First Samhuinn Fire Festival On Calton Hill Bigger Than Beltane

Submitted by edg on Thu, 1 Nov '18 8.13am

To hypnotic drum beats, punctuated with guttural roars, a small army of pagan-esque performers staged a fiery, Hallowe’en night show on Calton Hill to mark the onset of Winter last night.

The Beltane Fire Society said over 4,000 people gathered in Edinburgh’s city centre for last night's Samhuinn Fire Festival, which was held on Calton hill for the first time.

This year was the largest Samhuinn production in Beltane Fire Society’s history, with nearly 20 performance groups and almost 400 volunteers taking part.

What has typically been seen as the community’s smaller Winter festival this year grew to be larger than its flagship event, Beltane Fire Festival, which usually has around 300 performers.

Revived in 1995, Samhuinn has in previous years taken place as a free, unticketed event on the Royal Mile with a procession from Edinburgh Castle Esplanade to stages outside the Fringe office. However, with numbers reaching up to 5,000 last year, organisers sought a new venue for the event.

This year’s Samhuinn event was transformed into an “immersive experience”, where audiences choose their own route through the story happening simultaneously all over the arena.

The festival’s participants played the parts of Winter and Summer’s forces, who woke up at the same time in the North and the South of the hill and battled it out in a dramatic reenactment of the struggle between the seasons.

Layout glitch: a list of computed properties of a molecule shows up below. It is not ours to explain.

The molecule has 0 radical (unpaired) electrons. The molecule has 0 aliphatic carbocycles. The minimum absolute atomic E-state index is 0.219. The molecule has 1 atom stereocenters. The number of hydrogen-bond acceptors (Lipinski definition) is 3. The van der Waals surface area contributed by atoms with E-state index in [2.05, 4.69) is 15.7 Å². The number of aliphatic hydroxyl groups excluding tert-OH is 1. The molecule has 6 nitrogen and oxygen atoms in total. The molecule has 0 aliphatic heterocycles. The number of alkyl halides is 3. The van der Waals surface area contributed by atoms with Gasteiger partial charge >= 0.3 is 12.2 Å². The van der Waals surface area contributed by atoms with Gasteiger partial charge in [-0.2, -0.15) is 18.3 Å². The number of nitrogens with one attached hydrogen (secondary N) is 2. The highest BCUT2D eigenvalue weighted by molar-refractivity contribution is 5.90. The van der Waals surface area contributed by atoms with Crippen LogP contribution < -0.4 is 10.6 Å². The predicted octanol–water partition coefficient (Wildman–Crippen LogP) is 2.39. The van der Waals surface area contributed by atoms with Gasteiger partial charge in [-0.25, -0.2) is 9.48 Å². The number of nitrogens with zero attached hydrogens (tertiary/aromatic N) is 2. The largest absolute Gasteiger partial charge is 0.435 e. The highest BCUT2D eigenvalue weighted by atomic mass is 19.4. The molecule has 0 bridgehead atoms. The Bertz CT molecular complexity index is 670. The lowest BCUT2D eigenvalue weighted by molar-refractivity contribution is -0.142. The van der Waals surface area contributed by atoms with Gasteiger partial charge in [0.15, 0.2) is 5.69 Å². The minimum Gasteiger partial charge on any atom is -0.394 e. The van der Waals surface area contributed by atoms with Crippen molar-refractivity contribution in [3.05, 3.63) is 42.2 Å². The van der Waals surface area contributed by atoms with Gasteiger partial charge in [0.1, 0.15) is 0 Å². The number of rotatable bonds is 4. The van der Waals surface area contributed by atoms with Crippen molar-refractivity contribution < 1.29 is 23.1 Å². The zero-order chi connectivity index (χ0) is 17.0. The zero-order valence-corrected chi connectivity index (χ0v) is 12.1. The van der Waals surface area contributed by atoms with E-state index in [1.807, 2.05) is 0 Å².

The festival marks the onset of Winter by depicting a battle between the Summer King and the Winter King, which is overseen by the Cailleach, a goddess figure from folklore around the British Isles.

Over the years, hundreds of volunteers have constructed a contemporary myth from their own interpretations of the story. Some groups this year were inspired by overseas folk traditions, including from Denmark and Japanese anime, adding a contemporary storytelling edge to the Celtic traditions being kept alive.

Erin Macdonald, chair of Beltane Fire Society described the culmination of weeks of preparations as “truly magical”.

“It’s been wonderful watching our volunteers re-imagine what our Winter festival could look like, and seeing it come to life on Calton Hill last night after so much hard work and creativity was inspiring. Enormous thanks go out to our volunteers, who gave their all to a real passion-project, and to our audience who always help create that special atmosphere on the night,” said Macdonald.

This was the first year that Samhuinn has been a ticketed event with regular tickets costing £6. Beltane Fire Festival also sold 500 discount tickets at £2 this year to help make their events more accessible to low-income households.

Low-income tickets sold out days before the event and all tickets were sold out the day before the event.

The Samhuinn Fire Festival is one of several fiery events taking place around Hallowe'en and Bonfire Night in Edinburgh.